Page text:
Pediatrics and Newborn

The Pediatrics Department delivers care for healthy and sick children from early infancy through puberty whereby services include history taking, general examination, local examination, investigations, assessment of growth and development, nutritional assessment, vaccination, accident prevention and referral to other specialties.  In-patient care includes the admission of children to the Pediatric Ward.

Monitoring and management of sick neonates occurs through the special care baby unit or the neonatal intensive care unit.  Newborns should be seen weekly until 1 month of age. Subsequent follow ups should be at 2 months, 4 months, 6 months, 12 months, 15 months and 18 months. Children between 3 to 6 years old should visit the pediatrician periodically and whenever indicated.

The Department of Pediatrics is staffed by male and female Consultants trained in major pediatric hospitals in the UK. Clinics are conducted 24 hours, with a consultant always on call for pediatric emergencies as well as for complicated and Caesarean Section deliveries. The Department is also responsible for the Special Care Baby Unit in the maternity ward where premature babies and other neonates requiring special attention are looked after.

Like all patients, the children receive the very best in care and attention - in a homely atmosphere. The consultants offer treatment advice, development assessment, and an active immunization program. Parents can consult with the pediatricians on any individual child-care problems for children up to the age of sixteen years. Alia International Hospital is one of the few hospitals in the Kuwait that allows mothers to stay overnight in the hospital with their children.
 
The Special Baby Care Unit/Neonatal Intensive Care Unit (SCBU/NICU) delivers quality care for premature babies and term neonates from Labour and Delivery. Neonates are admitted to the SCBU/NICU with varying conditions and gestational ages starting at 35 weeks.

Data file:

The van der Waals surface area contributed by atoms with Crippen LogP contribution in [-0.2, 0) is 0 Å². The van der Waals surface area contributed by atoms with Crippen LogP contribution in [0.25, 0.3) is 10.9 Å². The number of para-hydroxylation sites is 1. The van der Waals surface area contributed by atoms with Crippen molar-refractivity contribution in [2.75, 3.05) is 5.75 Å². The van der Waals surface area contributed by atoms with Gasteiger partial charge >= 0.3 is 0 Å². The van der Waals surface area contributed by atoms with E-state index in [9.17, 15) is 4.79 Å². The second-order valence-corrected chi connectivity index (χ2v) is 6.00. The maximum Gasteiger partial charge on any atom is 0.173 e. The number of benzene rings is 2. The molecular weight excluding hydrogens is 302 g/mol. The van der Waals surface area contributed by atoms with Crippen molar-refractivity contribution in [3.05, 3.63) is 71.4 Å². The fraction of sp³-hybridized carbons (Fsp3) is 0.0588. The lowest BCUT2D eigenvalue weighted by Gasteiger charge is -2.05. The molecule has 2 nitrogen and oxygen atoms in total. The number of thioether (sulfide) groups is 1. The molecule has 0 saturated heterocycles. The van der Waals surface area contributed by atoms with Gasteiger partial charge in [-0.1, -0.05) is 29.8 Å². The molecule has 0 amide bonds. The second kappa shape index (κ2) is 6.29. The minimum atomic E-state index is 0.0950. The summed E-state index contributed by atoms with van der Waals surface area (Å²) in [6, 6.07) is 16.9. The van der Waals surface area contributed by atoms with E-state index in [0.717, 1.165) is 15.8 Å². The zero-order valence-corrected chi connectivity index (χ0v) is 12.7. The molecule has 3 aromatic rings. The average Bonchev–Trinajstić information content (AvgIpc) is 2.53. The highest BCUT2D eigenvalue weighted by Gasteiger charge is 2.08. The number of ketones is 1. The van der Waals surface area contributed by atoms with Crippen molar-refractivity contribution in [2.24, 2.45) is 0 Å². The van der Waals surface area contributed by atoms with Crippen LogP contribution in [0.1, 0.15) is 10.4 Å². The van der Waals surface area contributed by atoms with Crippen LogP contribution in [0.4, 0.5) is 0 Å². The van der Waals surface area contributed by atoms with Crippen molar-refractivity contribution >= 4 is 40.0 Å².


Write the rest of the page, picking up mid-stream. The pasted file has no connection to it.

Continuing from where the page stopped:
Some babies need special care in hospital, sometimes on the ordinary postnatal ward and sometimes in a SCBU or NICU. The difference between NICU and SCBU lies in the level of care needed by each baby. Care given in SCBU is less intensive than that given in a NICU. Sometimes babies who are very ill or small start in NICU and progress to SCBU as their condition improves.
 
Babies who may need special care include
 

  •  Babies born earlier than 34 weeks may need extra help for breathing, feeding and keeping warm; the earlier they are born the more help they are likely to need.
  • Babies who are very small or who have life-threatening conditions, usually affecting their breathing, heart and circulation.
  • Babies born to diabetic mothers.
  • Babies where the delivery has been very difficult may need to be kept under close observation for a time.
  • Babies with very marked jaundice.
  • Babies awaiting or recovering from surgery.

Information about Newborns

  • Newborns need to be loved, kept clean, warmed and fed.
  • Babies eat frequently- some as often as every one to two hours- until their stomach grow large enough to handle more food at one time.
  • Breastfeeding is highly recommended for the newborns
  • Be sure to burp the baby during and after each feeding
  •  A baby is totally dependent on parents to provide for every need
  •   Babies cry, this is how they tell you if they want attention, feeding, changing, etc
  •  Sleep is an essential routine for a newborn baby
  • Trim nails frequently with blunt edged small scissors or file with an emery board to prevent scratching
  •  Bathing your baby is a great opportunity for "fun time" with your baby
  •  A baby's diaper should be changed when the baby is wet or soiled
  •  Always put your baby in an infant car seat each and every time you travel, even if you are just driving around the corner.

 
Health Tips for Newborns

  • Regular check-up with the attending physician is recommended.
  •  Vitamins for the newborns are recommended
  •  Monitoring body reflexes is necessary
  •  Proper immunization for newborns must be observed leniently

  Food and Nutrition of Newborns

Breastfeeding
 
Breast milk is the ideal food for newborns. Besides providing the necessary nutrients in the most easily digestible and absorbable form, breast milk contains antibodies and white blood cells that protect the baby against infection. However, in the presence of some illnesses, the mother must consult a physician before administering breastfeeding.
 
Bottle Feeding
 
Bottle Feeding is the best substitute for breastfeeding for the newborns. Commercial baby formulas containing a proper balance of nutrients, calories, and vitamins are available in ready-to-feed, sterile bottles, cans of concentrated formula that must be diluted with water, and powder. During the first week after birth, babies take 1 or 2 ounces at a time, gradually increasing to 3 or 4 ounces about 6 to 8 times a day by the second week. Parents should not urge newborns to finish every bottle but, rather, allow them to take as much as they want whenever they are hungry.
 

Dr. Malikarjuna Swamy
MBBS, DNB (Ped), Clinical Fellow (Neo) Specialist - Neonatology & Pediatrics
Dr. Khaled Achry
Pediatric & Neonatal I.C.U Consultant